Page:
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*** UPDATED x1 *** Fun with numbers

Wednesday, May 29, 2013

* From a press release…

Thousands in Illinois Urge State Reps To Oppose SB 1715 on Statewide Day of Action Against Fracking

MoveOn Members in Illinois Launch Campaigns Urging State Legislators and Governor Pat Quinn to Support A Ban on Fracking

ILLINOIS - On Thursday, May 30th, MoveOn members from Illinois will be mobilizing as part of a statewide day of action against hydraulic fracturing, commonly known as fracking. Activists are urging their state legislators and Gov. Quinn to oppose SB 1715, unless a one-year moratorium and the creation of a task force to study the effects of fracking in the Illinois are added into the bill.

As of this writing, the statewide petition has a mere 1,436 signatures. The other online petitions listed in the full press release have a total of 485 signatures. So, they’ll probably break 2,000 by tomorrow. “Thousands” will be accurate, I suppose, but not truly descriptive.

*** UPDATE *** From…

Hi Rich —

I just saw your piece referring to all the MoveOn members in Illinois who are starting and signing petitions on fracking.

Thanks for covering their activism. Just wanted to clarify one thing — there are currently 46 different petitions on the subject of fracking started by MoveOn members in Illinois, for a total number of 10,955 unique signatures on all of those petitions. As we noted in the advisory, 32 distinct House districts are targeted by these petitions.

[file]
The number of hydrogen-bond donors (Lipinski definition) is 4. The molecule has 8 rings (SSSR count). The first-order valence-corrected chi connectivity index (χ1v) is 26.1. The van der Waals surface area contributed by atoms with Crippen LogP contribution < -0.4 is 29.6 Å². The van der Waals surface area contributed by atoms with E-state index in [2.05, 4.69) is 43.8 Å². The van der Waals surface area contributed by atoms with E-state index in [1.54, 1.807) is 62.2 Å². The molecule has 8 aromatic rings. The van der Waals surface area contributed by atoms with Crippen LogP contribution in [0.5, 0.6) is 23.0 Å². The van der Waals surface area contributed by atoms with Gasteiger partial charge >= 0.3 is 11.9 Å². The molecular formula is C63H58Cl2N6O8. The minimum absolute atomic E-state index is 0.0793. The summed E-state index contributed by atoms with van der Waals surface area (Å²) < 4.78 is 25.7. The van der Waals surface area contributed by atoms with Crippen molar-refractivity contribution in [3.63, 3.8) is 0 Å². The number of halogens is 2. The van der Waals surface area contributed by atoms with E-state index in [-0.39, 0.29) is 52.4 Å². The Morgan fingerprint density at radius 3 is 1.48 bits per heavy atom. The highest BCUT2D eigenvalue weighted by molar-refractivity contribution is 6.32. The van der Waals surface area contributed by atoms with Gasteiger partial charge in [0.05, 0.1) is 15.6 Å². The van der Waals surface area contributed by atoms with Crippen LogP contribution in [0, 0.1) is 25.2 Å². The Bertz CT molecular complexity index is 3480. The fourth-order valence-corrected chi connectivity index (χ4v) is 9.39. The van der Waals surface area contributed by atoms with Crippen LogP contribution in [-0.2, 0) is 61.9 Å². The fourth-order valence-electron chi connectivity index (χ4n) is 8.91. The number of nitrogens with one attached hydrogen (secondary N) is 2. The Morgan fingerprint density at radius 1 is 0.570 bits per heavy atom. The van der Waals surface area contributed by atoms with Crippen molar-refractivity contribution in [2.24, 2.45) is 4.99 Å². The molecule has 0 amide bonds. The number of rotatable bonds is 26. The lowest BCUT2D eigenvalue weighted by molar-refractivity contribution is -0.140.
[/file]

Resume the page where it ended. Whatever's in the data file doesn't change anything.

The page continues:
You can view them here:

Please let me know if you have questions.


Stefanie Faucher

OK, I stand corrected.

[ *** End Of Update *** ]

* Meanwhile, large-scale fracking has apparently begun in southern Illinois before the regulations have kicked in

(AP) — State records indicate that high-volume oil drilling already has begun in Illinois, where lawmakers and others are scrambling to pass a bill to establish regulations for a practice that has generated intense national debate as energy companies push into new territory.

Carmi-based Campbell Energy LLC submitted a well-completion report last year to the Department of Natural Resources voluntarily disclosing that it used 640,000 gallons of water during hydraulic fracturing, or “fracking,” of a well in White County. A regulatory bill awaiting a vote by state lawmakers — but not yet written at the time the well was drilled — defines “high-volume” as the use of 300,000 gallons or more of fluid during all stages of fracking. […]